Glenn Hubbard, an economic adviser to GOP presidential candidate Mitt Romney and former George W. Bush official, appeared to channel President Barack Obama on Sunday during a discussion about the former Massachusetts governor's tax plan.
Speaking with CNN's Fareed Zakaria about shifting taxes to reduce the deficit, Hubbard said "The bulk of the adjustment [should] be borne by upper income households." Romney was willing to "put everything on the table," Hubbard continued.
Hubbard's comments appear to fly in the face of the Romney camp's contention that Obama's push to tax the wealthy at a higher rate is "class warfare."
According to Hubbard, Romney would focus on cutting marginal tax rates to the levels proposed in the Bowles-Simpson plan in an effort to spur economic growth. The rest of the deficit reduction would come by broadening the tax base, he said.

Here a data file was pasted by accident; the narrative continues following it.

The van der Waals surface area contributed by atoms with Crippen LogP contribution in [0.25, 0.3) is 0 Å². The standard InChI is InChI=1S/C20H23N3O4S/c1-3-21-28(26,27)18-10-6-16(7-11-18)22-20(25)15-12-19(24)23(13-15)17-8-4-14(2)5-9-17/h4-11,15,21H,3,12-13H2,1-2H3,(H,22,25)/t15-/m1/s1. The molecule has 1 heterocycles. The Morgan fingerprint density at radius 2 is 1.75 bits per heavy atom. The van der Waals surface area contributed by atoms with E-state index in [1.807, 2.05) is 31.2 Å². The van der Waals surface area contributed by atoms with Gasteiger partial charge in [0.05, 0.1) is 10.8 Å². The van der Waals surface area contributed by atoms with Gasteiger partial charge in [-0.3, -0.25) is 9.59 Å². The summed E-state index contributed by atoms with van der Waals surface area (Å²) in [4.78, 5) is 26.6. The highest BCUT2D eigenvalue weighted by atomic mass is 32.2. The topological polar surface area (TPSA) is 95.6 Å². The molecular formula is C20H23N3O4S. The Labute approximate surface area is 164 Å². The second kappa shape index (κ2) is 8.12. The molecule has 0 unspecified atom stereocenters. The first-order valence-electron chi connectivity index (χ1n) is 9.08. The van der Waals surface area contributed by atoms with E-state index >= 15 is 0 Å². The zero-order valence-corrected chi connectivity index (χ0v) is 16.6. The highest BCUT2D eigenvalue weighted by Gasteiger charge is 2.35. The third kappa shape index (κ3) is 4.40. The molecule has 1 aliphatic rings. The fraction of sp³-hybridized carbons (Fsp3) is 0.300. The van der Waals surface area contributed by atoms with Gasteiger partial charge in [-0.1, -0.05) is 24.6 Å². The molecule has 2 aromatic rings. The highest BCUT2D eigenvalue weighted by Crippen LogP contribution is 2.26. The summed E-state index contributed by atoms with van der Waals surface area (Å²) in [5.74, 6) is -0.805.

The wealthy would also foot part of the bill for expanding Medicare and Social Security costs, Hubbard said.
"For Medicare, [Romney] said that he would support a move to more of a premium support system which would limit Medicare support, particularly for more affluent seniors," Hubbard explained. "For Social Security, he's talked about delaying the retirement age and slowing the rate of growth of benefits for upper income people."
While Hubbard's comments seem somewhat off message, a recent study of the former governor's own plan shows that Romney would pay around $5 million less in personal taxes than he would under Obama's plan.
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